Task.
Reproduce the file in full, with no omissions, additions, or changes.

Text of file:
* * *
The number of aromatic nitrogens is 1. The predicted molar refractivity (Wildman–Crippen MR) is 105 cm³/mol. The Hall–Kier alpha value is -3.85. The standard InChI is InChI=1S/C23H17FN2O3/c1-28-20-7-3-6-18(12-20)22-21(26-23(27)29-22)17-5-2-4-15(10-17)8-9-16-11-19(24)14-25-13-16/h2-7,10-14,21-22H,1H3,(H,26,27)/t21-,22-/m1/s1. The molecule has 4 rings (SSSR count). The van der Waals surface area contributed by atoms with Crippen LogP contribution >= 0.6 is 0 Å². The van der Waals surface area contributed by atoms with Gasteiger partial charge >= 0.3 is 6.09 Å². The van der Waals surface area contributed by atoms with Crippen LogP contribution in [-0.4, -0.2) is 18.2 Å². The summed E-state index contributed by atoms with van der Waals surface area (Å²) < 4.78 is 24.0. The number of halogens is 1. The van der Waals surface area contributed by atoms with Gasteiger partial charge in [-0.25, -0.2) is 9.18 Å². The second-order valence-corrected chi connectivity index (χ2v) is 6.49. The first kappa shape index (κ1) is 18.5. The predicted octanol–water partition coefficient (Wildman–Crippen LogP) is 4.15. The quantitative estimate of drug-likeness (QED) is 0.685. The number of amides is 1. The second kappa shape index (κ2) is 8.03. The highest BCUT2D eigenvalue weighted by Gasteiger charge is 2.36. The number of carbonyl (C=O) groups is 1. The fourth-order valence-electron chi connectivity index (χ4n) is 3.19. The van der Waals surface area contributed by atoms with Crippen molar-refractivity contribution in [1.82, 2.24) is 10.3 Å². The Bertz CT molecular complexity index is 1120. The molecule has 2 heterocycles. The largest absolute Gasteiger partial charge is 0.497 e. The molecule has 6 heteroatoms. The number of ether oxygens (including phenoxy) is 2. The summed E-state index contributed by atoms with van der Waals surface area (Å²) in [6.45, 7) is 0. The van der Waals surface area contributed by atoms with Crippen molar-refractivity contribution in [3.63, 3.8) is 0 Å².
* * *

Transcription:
The number of aromatic nitrogens is 1. The predicted molar refractivity (Wildman–Crippen MR) is 105 cm³/mol. The Hall–Kier alpha value is -3.85. The standard InChI is InChI=1S/C23H17FN2O3/c1-28-20-7-3-6-18(12-20)22-21(26-23(27)29-22)17-5-2-4-15(10-17)8-9-16-11-19(24)14-25-13-16/h2-7,10-14,21-22H,1H3,(H,26,27)/t21-,22-/m1/s1. The molecule has 4 rings (SSSR count). The van der Waals surface area contributed by atoms with Crippen LogP contribution >= 0.6 is 0 Å². The van der Waals surface area contributed by atoms with Gasteiger partial charge >= 0.3 is 6.09 Å². The van der Waals surface area contributed by atoms with Crippen LogP contribution in [-0.4, -0.2) is 18.2 Å². The summed E-state index contributed by atoms with van der Waals surface area (Å²) < 4.78 is 24.0. The number of halogens is 1. The van der Waals surface area contributed by atoms with Gasteiger partial charge in [-0.25, -0.2) is 9.18 Å². The second-order valence-corrected chi connectivity index (χ2v) is 6.49. The first kappa shape index (κ1) is 18.5. The predicted octanol–water partition coefficient (Wildman–Crippen LogP) is 4.15. The quantitative estimate of drug-likeness (QED) is 0.685. The number of amides is 1. The second kappa shape index (κ2) is 8.03. The highest BCUT2D eigenvalue weighted by Gasteiger charge is 2.36. The number of carbonyl (C=O) groups is 1. The fourth-order valence-electron chi connectivity index (χ4n) is 3.19. The van der Waals surface area contributed by atoms with Crippen molar-refractivity contribution in [1.82, 2.24) is 10.3 Å². The Bertz CT molecular complexity index is 1120. The molecule has 2 heterocycles. The largest absolute Gasteiger partial charge is 0.497 e. The molecule has 6 heteroatoms. The number of ether oxygens (including phenoxy) is 2. The summed E-state index contributed by atoms with van der Waals surface area (Å²) in [6.45, 7) is 0. The van der Waals surface area contributed by atoms with Crippen molar-refractivity contribution in [3.63, 3.8) is 0 Å².